The provision preserving trial by jury "in all cases in which it has heretofore been used” means a common law jury of twelve men, and does not include petit offenses which, before the Constitution, were triable by a court of special sessions. People ex rel. Murray v. Special Sessions Justices (1878) 74 N. Y. 406; People ex rel. Comaford v. Dutcher (1880) 83 N. Y. 240, 242, where the court considered the jury section in connection with $ 26 of article 6, added in 1869, providing that "courts of special sessions shall have such jurisdiction of offenses of the grade of misdeineanor as may be provided by law," and said that prior to this amendment the statute conferring exclusive jurisdiction on these courts in cases of misdemeanor would have been a violation of the jury provision, because it
would have deprived a defendant of the right of trial by a jury of twelve men; that the amendment "was no doubt designed to invest the legislature with authority to confer upon courts of special sessions full and exclusive jurisdiction in this class of cases, which it was held not to possess under the decisions of the courts; and it must be regarded as a modification and a restriction of the limitation of power which was held to exist by virtue of $ 2 of article 1 in respect to offenses of the character specified,” and that the act of 1879, chap. 390, conferring exclusive jurisdiction on courts of special sessions in cases of petit larceny charged as a first offense was valid.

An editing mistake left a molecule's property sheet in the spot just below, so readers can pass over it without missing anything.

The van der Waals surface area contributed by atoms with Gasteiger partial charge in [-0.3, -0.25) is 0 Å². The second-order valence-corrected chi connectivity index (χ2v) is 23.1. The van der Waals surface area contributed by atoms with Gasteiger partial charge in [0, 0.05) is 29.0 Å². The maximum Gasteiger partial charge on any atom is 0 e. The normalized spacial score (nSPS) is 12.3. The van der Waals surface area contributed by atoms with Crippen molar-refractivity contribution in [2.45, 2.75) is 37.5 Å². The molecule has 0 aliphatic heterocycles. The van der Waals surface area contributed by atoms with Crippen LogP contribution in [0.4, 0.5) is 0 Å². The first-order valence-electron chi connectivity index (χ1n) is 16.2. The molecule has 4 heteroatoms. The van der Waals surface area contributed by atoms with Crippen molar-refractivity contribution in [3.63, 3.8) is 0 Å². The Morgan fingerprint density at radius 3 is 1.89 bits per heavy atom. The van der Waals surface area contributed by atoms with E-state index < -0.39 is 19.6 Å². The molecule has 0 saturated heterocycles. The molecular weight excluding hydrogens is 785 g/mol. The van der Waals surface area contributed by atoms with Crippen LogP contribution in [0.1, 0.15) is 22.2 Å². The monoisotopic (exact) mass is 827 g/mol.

The jurisdiction of the recorder's court of Poughkeepsie was considered in People v. Iverson (1899) 46 App. Div. 301, 61 N. Y. Supp. 220, where it was held that a defendant charged with being a disorderly person under the charter could not constitutionally claim the right of trial by jury. People ex rel. Eckler v. Clark (1881) 23 Hun, 374, where it was held that the act of 1834, chap. 78, which authorized a person accused of disturbing a religious meeting to demand a trial by a jury of six, did not violate this constitutional provision.